...authority followeth old men, and favor and popularity youth.
In Norman, OK, at a GOP state convention, an elderly Mitt Romney supporter, described as 70 years of age, hit a Ron Paul supporter in the back of the head. This was in the context of a "spirited" convention. Reporters for the Washington Times and the Daily Caller described the confrontations as a brawl. A brawl, or fight, suggests that two individuals are involved, perhaps with one fighting back in self-defense. This was not the case.
As a local news report, involving cellphone video footage, and linked to on the Daily Caller website, indicates, the Romney supporters, an aged male and older middle-aged female, were the aggressors in two separate incidents. So why wasn't this highlighted? Is it because of societal stereotypes that older people aren't violent? Is this the expected result of the anti-youth bias found in many gerontocratic systems?
Don't be fooled by the emphasis on youth in America's pop-culture. Idealization and worship of youth can easily coexist with gerontocratic socio-economic systems. Indeed, in those systems youth is praised and desired only in aesthetic areas. Young people are literally meant to stand around and look pretty or compete in athletic amusements, not to get involved in serious matters, like politics or economics, best left to their "disinterested" elders. When youngsters are allowed or encouraged to participate it is only in passive or supportive roles. They are expected to parrot the claims of their elders and help maintain the status quo, see Marc Rubio being a nice young man here and here.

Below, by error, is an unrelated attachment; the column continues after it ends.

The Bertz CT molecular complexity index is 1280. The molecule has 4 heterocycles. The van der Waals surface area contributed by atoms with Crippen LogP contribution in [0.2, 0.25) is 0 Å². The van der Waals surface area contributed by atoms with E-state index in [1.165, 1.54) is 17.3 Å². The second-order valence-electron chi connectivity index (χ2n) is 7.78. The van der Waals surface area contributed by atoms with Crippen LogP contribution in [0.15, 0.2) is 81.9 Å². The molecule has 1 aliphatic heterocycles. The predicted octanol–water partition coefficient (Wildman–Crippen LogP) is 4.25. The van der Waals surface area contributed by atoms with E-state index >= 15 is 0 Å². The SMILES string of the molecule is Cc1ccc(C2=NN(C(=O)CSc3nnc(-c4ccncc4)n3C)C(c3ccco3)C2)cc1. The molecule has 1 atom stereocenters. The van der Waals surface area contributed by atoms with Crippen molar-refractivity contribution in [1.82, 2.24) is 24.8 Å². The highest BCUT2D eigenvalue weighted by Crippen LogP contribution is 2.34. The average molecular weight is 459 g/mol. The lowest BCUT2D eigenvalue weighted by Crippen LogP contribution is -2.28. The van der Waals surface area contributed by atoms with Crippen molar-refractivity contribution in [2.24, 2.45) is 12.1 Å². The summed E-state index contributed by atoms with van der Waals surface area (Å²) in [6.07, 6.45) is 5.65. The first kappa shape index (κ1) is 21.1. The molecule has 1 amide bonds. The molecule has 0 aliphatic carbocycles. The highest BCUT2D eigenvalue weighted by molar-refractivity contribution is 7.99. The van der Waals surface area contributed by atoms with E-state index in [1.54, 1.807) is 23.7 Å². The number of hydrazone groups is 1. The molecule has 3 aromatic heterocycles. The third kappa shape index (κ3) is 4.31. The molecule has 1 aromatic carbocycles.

One final thought:
Gerontocracy and all its derivatives need to be used a lot more in the public discourse. Gerontocratic and gerontocracies are still identified as spelling errors, despite being used in peer-review journals and in Wikipedia articles. A recent google search for the term "gerontocracy" gave only 27,900 results. This phenomenon is not being explored near enough.